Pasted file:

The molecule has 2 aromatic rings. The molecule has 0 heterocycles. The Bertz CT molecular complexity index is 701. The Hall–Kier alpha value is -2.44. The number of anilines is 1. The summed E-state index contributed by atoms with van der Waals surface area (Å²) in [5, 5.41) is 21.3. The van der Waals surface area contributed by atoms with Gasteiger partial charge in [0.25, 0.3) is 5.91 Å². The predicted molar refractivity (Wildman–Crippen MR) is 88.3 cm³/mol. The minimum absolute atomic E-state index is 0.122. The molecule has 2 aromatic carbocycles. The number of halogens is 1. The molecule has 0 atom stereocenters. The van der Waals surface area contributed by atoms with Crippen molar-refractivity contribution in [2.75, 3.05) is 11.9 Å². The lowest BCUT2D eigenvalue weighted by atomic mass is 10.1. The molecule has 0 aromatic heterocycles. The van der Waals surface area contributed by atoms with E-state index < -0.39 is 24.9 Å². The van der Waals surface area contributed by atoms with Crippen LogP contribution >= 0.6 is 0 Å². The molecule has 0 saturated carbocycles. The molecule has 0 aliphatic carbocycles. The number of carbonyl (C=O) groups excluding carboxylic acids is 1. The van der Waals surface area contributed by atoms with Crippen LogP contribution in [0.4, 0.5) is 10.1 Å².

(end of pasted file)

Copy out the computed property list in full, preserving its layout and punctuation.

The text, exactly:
The molecule has 2 aromatic rings. The molecule has 0 heterocycles. The Bertz CT molecular complexity index is 701. The Hall–Kier alpha value is -2.44. The number of anilines is 1. The summed E-state index contributed by atoms with van der Waals surface area (Å²) in [5, 5.41) is 21.3. The van der Waals surface area contributed by atoms with Gasteiger partial charge in [0.25, 0.3) is 5.91 Å². The predicted molar refractivity (Wildman–Crippen MR) is 88.3 cm³/mol. The minimum absolute atomic E-state index is 0.122. The molecule has 2 aromatic carbocycles. The number of halogens is 1. The molecule has 0 atom stereocenters. The van der Waals surface area contributed by atoms with Crippen molar-refractivity contribution in [2.75, 3.05) is 11.9 Å². The lowest BCUT2D eigenvalue weighted by atomic mass is 10.1. The molecule has 0 aromatic heterocycles. The van der Waals surface area contributed by atoms with E-state index < -0.39 is 24.9 Å². The van der Waals surface area contributed by atoms with Crippen LogP contribution >= 0.6 is 0 Å². The molecule has 0 saturated carbocycles. The molecule has 0 aliphatic carbocycles. The number of carbonyl (C=O) groups excluding carboxylic acids is 1. The van der Waals surface area contributed by atoms with Crippen LogP contribution in [0.4, 0.5) is 10.1 Å².